Overall, the early examples of achievement suggest some selective success in making the transition to learning practices marked by team learning, and flatter, less hierarchical team structures. This formative evaluation was conducted only 18 months after strategy implementation, so the findings on achievements can be regarded as early indicators of successful transition in embedding lifelong learning in primary care. The key message to emerge from this study is that an implementation group which includes dedicated leadership roles (LLA, PCWT, GP tutors), utilising a range of change-management approaches, can be helpful in the implementation of a strategy to promote lifelong learning. Further research is needed to evaluate markers of longer-term cultural change and the sustained impact of such roles.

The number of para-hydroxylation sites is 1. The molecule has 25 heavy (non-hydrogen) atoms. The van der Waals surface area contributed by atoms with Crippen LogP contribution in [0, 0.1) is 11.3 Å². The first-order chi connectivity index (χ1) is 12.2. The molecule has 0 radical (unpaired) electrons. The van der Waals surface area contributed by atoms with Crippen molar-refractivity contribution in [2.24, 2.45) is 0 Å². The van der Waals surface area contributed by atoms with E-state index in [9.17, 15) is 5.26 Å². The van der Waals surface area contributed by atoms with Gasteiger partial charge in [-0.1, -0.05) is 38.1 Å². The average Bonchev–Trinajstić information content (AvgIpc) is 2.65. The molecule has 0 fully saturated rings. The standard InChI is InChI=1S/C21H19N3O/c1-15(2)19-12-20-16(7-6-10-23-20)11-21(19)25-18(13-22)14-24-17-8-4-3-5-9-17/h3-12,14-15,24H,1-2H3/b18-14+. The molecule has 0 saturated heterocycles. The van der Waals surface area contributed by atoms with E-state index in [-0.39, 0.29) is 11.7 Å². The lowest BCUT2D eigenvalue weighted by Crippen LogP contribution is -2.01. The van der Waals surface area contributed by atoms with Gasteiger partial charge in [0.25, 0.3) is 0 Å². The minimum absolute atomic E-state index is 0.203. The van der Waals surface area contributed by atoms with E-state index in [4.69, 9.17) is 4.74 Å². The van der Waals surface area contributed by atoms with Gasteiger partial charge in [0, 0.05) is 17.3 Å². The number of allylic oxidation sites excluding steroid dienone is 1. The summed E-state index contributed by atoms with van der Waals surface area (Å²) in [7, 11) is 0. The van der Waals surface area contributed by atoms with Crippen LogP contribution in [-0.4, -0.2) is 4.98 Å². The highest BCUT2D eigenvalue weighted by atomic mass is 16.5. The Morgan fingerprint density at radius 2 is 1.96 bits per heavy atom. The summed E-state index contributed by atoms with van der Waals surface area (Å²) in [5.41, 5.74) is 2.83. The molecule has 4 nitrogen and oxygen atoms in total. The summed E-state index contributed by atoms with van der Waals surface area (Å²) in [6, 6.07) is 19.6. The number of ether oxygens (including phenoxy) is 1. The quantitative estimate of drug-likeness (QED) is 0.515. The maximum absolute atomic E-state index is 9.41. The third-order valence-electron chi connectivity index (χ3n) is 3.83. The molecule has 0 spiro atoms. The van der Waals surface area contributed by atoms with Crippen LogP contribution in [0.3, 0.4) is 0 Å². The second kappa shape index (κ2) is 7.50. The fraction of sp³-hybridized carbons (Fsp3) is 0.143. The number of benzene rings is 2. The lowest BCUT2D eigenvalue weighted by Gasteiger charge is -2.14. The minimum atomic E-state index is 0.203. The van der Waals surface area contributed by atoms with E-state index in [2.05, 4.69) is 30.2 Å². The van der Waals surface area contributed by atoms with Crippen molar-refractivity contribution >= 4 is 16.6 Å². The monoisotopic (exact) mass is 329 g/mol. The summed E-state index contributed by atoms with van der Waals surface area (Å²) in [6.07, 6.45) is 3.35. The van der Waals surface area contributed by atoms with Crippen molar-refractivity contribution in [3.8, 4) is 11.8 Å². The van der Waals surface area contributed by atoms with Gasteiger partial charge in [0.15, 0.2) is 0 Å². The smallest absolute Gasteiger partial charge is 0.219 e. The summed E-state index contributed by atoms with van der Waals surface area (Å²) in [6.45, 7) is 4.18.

The research team gratefully acknowledges the financial support of the commissioners, Kent, Surrey and Sussex Postgraduate GP Deanery on behalf of the Deanery, Workforce Development Confederation and Strategic Health Authority for Kent, Surrey and Sussex.
The studies were approved by the multisite research ethics committee (MREC) and local research governance processes.
We also acknowledge the patience, co-operation and time of the study participants across the KSS health area. The chair of the project steering group, Mr D Selling, provided helpful advice at different stages of the project.